Some of my photographs from this week walking the dog:

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Loud and proud; loving occupational therapy

Last week I spent two days with inspiring occupational therapists at a conference at Plymouth University. It was a good opportunity to reflect and check out whether my professional path is going off at a tangent or actually heading in the right direction.

The high point of the conference was hearing Karen Jacobs from Boston University speak with such passion about occupational therapy. It reaffirmed my belief that in everything we do we can demonstrating the transformational power of occupation. Karen promotes occupational therapy at every opportunity and engages anyone she meets in occupations. First she shows them what it can do, before then telling them about our profession. My social media work and doing volunteering with military charities no longer felt so eccentric!

The other key message that I came home with was that occupational therapists need to be confident in what our profession has to offer for the future of health and social care. Julia Scott, CEO at the College of Occupational Therapists, urged us to be loud and proud. Instead of being nice and polite, not wanting to rock the boat, we should be controversial and feisty. This resonated with a conversation I had the day before the conference when a colleague coaching me in leadership gently suggested that, as well as helping others to find a voice in social media, I needed to make my own heard. So true.

I presented a short paper at the conference encouraging occupational therapists to use social media to inspire as well as inform. I made the case that we need to go beyond marketing to integrate media creatively into our everyday professional practice. We can be leading a movement to form supportive, virtual and healthy communities that connect and engage people, instead of trailing behind these developments.

After two days in Plymouth I travelled to West Cornwall to meet with Mark Wesson the CEO at Surf Action. Readers of my blog will know that I have huge admiration for their work with veterans who have PTSD and I love the evidence base that supports it. Mark welcomed me on board as a non-executive director to join the board of trustees and shared some of the charities future plans to make a positive difference to people’s lives. This will complement beautifully the work that I already do with The Baton and Team Off-Road-It; so it does feel like I’m heading in the right direction!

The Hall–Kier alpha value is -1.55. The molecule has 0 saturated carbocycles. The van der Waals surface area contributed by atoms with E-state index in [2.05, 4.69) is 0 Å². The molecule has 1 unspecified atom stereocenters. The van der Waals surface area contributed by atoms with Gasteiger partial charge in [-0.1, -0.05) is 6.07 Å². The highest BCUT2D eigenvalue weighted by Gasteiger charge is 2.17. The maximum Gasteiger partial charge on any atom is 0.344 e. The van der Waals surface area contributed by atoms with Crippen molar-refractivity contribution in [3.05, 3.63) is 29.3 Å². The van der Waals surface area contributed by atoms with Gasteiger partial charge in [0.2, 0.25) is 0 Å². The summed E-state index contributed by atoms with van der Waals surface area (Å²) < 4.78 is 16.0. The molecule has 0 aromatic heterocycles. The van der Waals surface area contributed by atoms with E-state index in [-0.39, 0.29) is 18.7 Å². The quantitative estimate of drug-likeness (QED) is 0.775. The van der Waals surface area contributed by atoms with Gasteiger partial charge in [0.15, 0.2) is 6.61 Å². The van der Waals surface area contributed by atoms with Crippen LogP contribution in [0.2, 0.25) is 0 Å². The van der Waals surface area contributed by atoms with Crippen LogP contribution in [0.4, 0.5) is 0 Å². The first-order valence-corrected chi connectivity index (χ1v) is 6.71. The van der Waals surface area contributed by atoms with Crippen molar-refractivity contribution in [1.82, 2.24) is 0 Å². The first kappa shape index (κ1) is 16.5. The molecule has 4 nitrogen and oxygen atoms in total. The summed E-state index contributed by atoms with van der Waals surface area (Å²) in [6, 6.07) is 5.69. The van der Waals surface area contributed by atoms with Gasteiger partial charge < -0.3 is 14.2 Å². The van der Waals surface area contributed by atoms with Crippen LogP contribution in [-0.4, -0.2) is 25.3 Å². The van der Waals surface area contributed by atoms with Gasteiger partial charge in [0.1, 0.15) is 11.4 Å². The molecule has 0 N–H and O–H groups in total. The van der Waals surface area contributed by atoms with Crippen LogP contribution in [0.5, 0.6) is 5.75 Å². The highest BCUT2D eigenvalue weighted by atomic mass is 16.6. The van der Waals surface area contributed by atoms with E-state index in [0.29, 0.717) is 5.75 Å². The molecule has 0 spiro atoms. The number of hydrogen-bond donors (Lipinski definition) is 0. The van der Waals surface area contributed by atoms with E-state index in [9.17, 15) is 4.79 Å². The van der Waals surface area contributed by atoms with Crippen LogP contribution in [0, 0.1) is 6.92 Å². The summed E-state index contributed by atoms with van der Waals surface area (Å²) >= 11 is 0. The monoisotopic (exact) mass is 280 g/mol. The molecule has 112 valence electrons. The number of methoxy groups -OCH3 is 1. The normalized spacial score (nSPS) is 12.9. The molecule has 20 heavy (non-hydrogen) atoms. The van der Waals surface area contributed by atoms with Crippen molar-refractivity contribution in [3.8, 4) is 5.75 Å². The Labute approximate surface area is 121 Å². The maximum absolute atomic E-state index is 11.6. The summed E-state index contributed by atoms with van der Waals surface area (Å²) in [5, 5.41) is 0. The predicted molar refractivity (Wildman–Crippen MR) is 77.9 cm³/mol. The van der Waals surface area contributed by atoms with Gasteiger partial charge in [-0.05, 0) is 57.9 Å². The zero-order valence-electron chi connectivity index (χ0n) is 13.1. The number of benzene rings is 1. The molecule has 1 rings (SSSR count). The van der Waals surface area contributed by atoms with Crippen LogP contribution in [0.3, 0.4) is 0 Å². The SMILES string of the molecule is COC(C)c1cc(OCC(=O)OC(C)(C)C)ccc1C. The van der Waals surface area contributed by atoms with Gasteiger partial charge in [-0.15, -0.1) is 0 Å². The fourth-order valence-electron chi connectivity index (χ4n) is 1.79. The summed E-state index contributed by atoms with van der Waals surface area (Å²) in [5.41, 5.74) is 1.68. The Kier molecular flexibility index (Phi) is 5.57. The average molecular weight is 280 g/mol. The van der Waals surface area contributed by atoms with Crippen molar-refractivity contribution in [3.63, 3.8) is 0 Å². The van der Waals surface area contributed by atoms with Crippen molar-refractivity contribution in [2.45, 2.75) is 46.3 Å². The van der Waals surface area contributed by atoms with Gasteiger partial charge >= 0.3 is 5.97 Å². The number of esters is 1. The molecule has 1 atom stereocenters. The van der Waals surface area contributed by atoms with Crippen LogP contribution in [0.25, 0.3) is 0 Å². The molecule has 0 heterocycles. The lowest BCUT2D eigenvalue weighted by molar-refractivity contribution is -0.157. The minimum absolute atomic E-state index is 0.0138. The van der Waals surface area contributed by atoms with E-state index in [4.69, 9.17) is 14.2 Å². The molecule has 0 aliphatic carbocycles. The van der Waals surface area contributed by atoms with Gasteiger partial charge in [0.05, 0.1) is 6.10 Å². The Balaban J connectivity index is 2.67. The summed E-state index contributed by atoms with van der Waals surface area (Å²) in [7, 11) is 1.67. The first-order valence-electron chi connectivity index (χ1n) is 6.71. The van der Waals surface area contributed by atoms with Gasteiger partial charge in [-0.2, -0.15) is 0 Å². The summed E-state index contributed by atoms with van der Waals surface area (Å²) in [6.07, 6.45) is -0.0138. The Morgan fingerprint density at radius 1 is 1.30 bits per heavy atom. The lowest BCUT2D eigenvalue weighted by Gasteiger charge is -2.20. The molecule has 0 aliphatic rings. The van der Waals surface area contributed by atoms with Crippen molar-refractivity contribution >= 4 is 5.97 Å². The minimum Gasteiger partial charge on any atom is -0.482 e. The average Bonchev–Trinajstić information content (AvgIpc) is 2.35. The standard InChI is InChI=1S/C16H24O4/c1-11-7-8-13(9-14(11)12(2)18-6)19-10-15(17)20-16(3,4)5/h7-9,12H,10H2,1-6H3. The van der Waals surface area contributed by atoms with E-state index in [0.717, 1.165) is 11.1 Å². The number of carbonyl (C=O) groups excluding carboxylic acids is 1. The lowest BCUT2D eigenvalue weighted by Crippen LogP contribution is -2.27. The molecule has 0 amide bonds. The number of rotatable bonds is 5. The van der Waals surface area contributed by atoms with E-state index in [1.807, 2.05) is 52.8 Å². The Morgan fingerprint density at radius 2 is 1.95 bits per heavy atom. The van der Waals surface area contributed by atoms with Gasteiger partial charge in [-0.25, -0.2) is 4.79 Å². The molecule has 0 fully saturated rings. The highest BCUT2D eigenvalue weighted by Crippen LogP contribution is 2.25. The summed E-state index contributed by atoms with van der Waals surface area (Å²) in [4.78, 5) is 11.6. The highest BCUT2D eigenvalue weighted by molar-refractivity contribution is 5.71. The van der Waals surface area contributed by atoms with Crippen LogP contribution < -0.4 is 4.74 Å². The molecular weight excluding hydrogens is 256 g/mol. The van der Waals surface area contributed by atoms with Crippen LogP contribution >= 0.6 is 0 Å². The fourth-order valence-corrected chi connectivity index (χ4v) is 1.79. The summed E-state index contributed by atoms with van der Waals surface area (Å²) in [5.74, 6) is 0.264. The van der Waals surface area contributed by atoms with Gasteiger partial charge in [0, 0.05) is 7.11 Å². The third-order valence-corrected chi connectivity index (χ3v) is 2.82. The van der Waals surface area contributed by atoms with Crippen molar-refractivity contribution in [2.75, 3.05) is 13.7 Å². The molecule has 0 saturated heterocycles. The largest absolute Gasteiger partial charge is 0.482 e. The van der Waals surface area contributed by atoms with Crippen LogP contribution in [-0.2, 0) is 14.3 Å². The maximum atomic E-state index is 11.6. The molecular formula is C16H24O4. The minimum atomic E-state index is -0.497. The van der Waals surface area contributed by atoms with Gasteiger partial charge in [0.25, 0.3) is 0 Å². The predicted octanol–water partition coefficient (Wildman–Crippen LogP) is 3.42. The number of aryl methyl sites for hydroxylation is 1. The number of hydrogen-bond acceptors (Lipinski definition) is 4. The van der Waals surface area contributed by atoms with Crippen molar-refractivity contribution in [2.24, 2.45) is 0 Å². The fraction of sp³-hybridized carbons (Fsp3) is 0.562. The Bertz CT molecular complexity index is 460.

Find out more about these organisations here:




Photographs from my stay in Cornwall:

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The power of social media: connecting colleagues who care about veterans, crossing oceans and disciplines

It’s been a week since I hosted the #OTalk on twitter with Dr Nick Caddick and I’m still a little in awe of the whole event.

The topic was surfing to support the recovery of combat injured veterans who have post-traumatic stress disorder (PTSD). We acknowledged the devastating impact of PTSD on the lives of veterans who struggle with it and their families and we all had a commitment to offering support to those who have served.

Nick, a sports psychologist from Loughborough University has carried out extensive qualitative research with the charity Surf Action in Cornwall. Joining in the OTalk was Carly Rogers, an occupational therapist from California, who has carried out research with veterans on an occupational therapy programme using surfing or ocean therapy. There are strong connections across their findings.

We also had OT experts from Combat Stress talking about their work. They also told us that engaging with the physical activity and the natural environment was beneficial. There are many benefits of sport; achievement, motivation, respite and relaxation. Carly noted that being in the sea could give an adrenalin rush, but was also at times calming and helped to nurture mindfulness.

One of the main themes that I recall from the chat was the importance of being a part of a close-knit group. Nick used the term ‘band of brothers’ to describe this. A veteran talking with us confirmed that was true for him.

I was anxious about making the twitter chat work and keeping track of everything, but it all went well and the hour flew by. The statistics are quite impressive. We had: 54 Participants, 409 Tweets and 775,491 Impressions. I felt proud of my profession and enjoyed working with such a knowledgeable, lively and passionate group of people. It was a privilege to be a part of it.

Background information is available here, including Carly’s TED Talk, Nick’s web site link to his work and a full transcript of the tweets:


Photographs from Surf Action’s resident photographer Paul Gillard, showing the power and beauty of the Blue Gym.